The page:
Fortunately, all affiliates will be back in action this spring, and the minor leaguers will get their much-needed playing time. This is especially huge for the Red Sox as several of their top-ranked prospects have serious shots at making it to the big leagues in 2022.

My hope is that the public outcry against the owners can force them to be more motivated to get a deal done. The owners are trying the “we gave a reasonable offer and the players didn’t accept it” approach, but the fans aren’t buying it. They make act like it, but the owners aren’t stupid. They know that a massive fan revolt would have drastic financial implications. Will that motivate them to come to a deal quicker? We’ll see.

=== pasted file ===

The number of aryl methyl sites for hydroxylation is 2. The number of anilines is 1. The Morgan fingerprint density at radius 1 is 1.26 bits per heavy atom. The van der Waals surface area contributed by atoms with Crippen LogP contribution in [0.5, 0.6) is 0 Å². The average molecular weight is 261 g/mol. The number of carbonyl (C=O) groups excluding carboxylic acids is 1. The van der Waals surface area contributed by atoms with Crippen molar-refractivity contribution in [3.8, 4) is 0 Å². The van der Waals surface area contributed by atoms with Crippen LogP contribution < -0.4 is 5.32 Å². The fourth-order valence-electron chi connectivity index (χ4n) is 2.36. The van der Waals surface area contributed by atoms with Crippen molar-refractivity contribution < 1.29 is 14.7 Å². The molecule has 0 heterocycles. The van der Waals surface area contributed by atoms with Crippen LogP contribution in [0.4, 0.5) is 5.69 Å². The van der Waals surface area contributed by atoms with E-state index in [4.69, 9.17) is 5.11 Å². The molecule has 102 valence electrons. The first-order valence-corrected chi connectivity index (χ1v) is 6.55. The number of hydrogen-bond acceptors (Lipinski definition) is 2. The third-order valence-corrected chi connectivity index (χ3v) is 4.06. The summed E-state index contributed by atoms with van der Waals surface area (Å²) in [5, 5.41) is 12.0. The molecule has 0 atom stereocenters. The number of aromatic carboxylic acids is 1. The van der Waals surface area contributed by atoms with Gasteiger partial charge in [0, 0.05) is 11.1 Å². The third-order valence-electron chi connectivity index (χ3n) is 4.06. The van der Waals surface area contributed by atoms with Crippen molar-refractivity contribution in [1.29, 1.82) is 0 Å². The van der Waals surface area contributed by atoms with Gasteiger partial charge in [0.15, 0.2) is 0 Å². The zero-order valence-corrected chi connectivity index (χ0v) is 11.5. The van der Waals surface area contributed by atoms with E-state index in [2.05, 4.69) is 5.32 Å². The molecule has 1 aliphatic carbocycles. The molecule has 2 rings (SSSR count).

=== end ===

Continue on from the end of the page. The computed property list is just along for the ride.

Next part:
From a Red Sox perspective, the announcement of canceled games is especially difficult because of the games they will miss. All six games Manfred wiped off the slate Tuesday were home games, including three against the Orioles. In a stacked AL East, this could be crucial.

Finally, I just want to reiterate how much this sucks. With the pandemic having a profound effect on each of the last two seasons, all we as baseball fans wanted was a normal season, and we’re not going to get that. Baseball, unfortunately, is not a game but a business. Things like this are going to happen, especially with owners as cheap and greedy as these.

It’s a helpless feeling as fans because the fate of our fandom is in the hands of people who care more about the cash in their pockets than the product on the field. All we can hope for is that we are back watching Red Sox baseball sooner rather than later.